Map of Chiweshe TTL showing its position in the middle of Commercial Farming areas
It fell almost exclusively upon Internal Affairs and its agencies to implement, administer and defend the PV programme. The then Minister of Internal Affairs, Jack Mussett, in a parliamentary debate, would justify the programme as an ‘operational imperative,’ designed to isolate local tribes people from terrorist influence, whilst also cutting off the latter’s access to food and supplies. However, he did concede that the exercise would result in major social upheaval and a ‘traumatic experience’ for those affected. In the winter of 1974, the PV programme commenced in the hotbed of Chiweshe TTL, under the name Operation Overload.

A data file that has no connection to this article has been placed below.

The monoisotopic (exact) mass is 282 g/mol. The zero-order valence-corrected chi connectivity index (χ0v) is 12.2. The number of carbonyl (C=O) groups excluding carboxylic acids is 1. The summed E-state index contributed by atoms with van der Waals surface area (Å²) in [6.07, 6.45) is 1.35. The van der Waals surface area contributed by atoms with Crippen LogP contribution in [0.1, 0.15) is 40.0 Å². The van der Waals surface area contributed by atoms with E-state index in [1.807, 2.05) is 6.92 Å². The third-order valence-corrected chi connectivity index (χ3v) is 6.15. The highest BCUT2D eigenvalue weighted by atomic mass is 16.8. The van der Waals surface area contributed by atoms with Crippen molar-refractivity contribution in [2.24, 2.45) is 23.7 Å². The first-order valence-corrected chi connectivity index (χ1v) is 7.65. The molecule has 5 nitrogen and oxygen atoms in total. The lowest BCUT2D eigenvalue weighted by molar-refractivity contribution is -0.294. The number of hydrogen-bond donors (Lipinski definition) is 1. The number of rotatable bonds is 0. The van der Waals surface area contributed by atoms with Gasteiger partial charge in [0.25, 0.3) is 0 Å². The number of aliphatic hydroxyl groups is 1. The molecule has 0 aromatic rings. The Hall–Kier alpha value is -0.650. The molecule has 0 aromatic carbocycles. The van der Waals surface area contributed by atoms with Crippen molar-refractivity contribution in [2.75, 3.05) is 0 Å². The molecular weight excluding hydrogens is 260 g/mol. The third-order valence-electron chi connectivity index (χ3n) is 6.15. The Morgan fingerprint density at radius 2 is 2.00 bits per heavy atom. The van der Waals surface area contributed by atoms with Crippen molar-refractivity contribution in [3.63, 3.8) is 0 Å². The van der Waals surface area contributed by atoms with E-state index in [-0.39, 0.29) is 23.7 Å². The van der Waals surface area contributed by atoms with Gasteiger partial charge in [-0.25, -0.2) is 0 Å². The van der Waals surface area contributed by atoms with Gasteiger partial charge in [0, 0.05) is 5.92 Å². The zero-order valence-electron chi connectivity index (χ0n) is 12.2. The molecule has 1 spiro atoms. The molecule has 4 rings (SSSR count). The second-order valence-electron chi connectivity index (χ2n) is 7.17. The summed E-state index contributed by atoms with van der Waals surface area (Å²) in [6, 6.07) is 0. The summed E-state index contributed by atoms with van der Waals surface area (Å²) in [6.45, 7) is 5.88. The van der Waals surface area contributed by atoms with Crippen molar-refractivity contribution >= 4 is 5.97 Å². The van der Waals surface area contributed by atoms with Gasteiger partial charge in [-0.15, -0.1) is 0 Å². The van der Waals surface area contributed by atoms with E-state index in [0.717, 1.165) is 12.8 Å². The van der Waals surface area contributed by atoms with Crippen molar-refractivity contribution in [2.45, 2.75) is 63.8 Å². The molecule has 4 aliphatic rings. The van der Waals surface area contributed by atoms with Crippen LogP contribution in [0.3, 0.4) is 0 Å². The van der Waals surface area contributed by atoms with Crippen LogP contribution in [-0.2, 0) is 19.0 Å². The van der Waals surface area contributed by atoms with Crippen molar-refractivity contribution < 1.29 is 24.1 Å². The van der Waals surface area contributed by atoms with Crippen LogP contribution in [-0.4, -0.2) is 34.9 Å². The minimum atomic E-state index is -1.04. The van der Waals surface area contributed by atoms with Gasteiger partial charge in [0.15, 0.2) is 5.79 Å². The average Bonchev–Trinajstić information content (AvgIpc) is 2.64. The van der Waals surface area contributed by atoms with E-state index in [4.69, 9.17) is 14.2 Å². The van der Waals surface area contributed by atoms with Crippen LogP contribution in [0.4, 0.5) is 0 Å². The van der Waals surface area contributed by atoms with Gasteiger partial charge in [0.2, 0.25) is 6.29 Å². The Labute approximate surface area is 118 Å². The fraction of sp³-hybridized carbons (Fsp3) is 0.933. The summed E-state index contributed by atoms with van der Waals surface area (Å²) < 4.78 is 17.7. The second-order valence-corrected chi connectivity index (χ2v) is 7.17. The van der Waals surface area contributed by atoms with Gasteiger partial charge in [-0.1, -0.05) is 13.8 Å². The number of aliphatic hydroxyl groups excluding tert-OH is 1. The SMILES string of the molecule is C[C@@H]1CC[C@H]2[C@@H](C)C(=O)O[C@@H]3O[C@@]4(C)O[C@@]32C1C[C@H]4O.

The Chiweshe Tribal Trust Land lies within the Mazoe district, with its boundaries forming a long, narrow roughly rectangular outline, measuring approximately 70 kilometres south to north and about 20 kilometres east to west. Just outside the southern boundary lies the town of Concession and the offices of the District Commissioner, and to the west the town of Umvukwes. To the east is Bindura, while to the north-east and north-west lie the towns of Mount Darwin and Centenary. Chiweshe was surrounded on three sides by some of the most productive commercial agricultural land in the country. At its southern point, Chiweshe was no more than 60 kilometres from Salisbury, and therefore formed a natural corridor from the north-eastern border districts into the capital. A ZANLA group had established itself in the area and using particularly brutal coercive tactics, had gained a foothold. On-going brutalisation and killings of key community members as "examples,” ensured the co-operation of the population, while the subversion of susceptible elements of the population established a support base. Surrounding commercial farms were being subjected to attack, and the landmining of roads was a rapidly escalating danger.